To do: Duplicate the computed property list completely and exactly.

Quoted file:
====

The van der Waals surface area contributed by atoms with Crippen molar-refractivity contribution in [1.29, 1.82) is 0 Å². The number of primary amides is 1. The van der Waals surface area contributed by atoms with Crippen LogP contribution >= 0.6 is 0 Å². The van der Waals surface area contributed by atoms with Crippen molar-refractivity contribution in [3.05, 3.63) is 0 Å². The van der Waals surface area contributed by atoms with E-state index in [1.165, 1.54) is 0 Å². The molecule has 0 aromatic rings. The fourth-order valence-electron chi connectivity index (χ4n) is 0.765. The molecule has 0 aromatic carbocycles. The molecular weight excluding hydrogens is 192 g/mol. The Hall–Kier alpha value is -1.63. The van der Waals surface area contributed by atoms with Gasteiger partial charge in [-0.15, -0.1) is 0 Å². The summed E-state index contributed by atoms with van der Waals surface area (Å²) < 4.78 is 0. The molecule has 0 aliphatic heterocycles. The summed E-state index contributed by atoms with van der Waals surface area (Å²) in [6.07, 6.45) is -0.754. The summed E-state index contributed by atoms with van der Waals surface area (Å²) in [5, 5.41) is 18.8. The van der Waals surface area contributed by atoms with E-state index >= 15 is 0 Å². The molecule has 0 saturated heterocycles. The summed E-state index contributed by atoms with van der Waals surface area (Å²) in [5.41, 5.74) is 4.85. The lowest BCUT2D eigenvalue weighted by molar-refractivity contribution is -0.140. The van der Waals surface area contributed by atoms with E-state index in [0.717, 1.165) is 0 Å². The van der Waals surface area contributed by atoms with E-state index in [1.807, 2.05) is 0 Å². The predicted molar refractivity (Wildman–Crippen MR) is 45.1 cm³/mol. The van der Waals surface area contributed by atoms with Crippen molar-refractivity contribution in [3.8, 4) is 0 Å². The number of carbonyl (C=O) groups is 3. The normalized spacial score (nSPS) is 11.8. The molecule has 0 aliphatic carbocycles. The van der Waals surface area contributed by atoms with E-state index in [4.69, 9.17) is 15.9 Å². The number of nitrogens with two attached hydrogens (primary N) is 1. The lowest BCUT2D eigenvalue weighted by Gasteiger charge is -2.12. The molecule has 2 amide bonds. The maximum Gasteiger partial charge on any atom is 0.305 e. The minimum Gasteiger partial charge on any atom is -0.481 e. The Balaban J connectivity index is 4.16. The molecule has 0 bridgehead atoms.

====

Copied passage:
The van der Waals surface area contributed by atoms with Crippen molar-refractivity contribution in [1.29, 1.82) is 0 Å². The number of primary amides is 1. The van der Waals surface area contributed by atoms with Crippen LogP contribution >= 0.6 is 0 Å². The van der Waals surface area contributed by atoms with Crippen molar-refractivity contribution in [3.05, 3.63) is 0 Å². The van der Waals surface area contributed by atoms with E-state index in [1.165, 1.54) is 0 Å². The molecule has 0 aromatic rings. The fourth-order valence-electron chi connectivity index (χ4n) is 0.765. The molecule has 0 aromatic carbocycles. The molecular weight excluding hydrogens is 192 g/mol. The Hall–Kier alpha value is -1.63. The van der Waals surface area contributed by atoms with Gasteiger partial charge in [-0.15, -0.1) is 0 Å². The summed E-state index contributed by atoms with van der Waals surface area (Å²) < 4.78 is 0. The molecule has 0 aliphatic heterocycles. The summed E-state index contributed by atoms with van der Waals surface area (Å²) in [6.07, 6.45) is -0.754. The summed E-state index contributed by atoms with van der Waals surface area (Å²) in [5, 5.41) is 18.8. The van der Waals surface area contributed by atoms with E-state index >= 15 is 0 Å². The molecule has 0 saturated heterocycles. The summed E-state index contributed by atoms with van der Waals surface area (Å²) in [5.41, 5.74) is 4.85. The lowest BCUT2D eigenvalue weighted by molar-refractivity contribution is -0.140. The van der Waals surface area contributed by atoms with E-state index in [0.717, 1.165) is 0 Å². The van der Waals surface area contributed by atoms with E-state index in [1.807, 2.05) is 0 Å². The predicted molar refractivity (Wildman–Crippen MR) is 45.1 cm³/mol. The van der Waals surface area contributed by atoms with Crippen molar-refractivity contribution in [3.8, 4) is 0 Å². The number of carbonyl (C=O) groups is 3. The normalized spacial score (nSPS) is 11.8. The molecule has 0 aliphatic carbocycles. The van der Waals surface area contributed by atoms with E-state index in [4.69, 9.17) is 15.9 Å². The number of nitrogens with two attached hydrogens (primary N) is 1. The lowest BCUT2D eigenvalue weighted by Gasteiger charge is -2.12. The molecule has 2 amide bonds. The maximum Gasteiger partial charge on any atom is 0.305 e. The minimum Gasteiger partial charge on any atom is -0.481 e. The Balaban J connectivity index is 4.16. The molecule has 0 bridgehead atoms.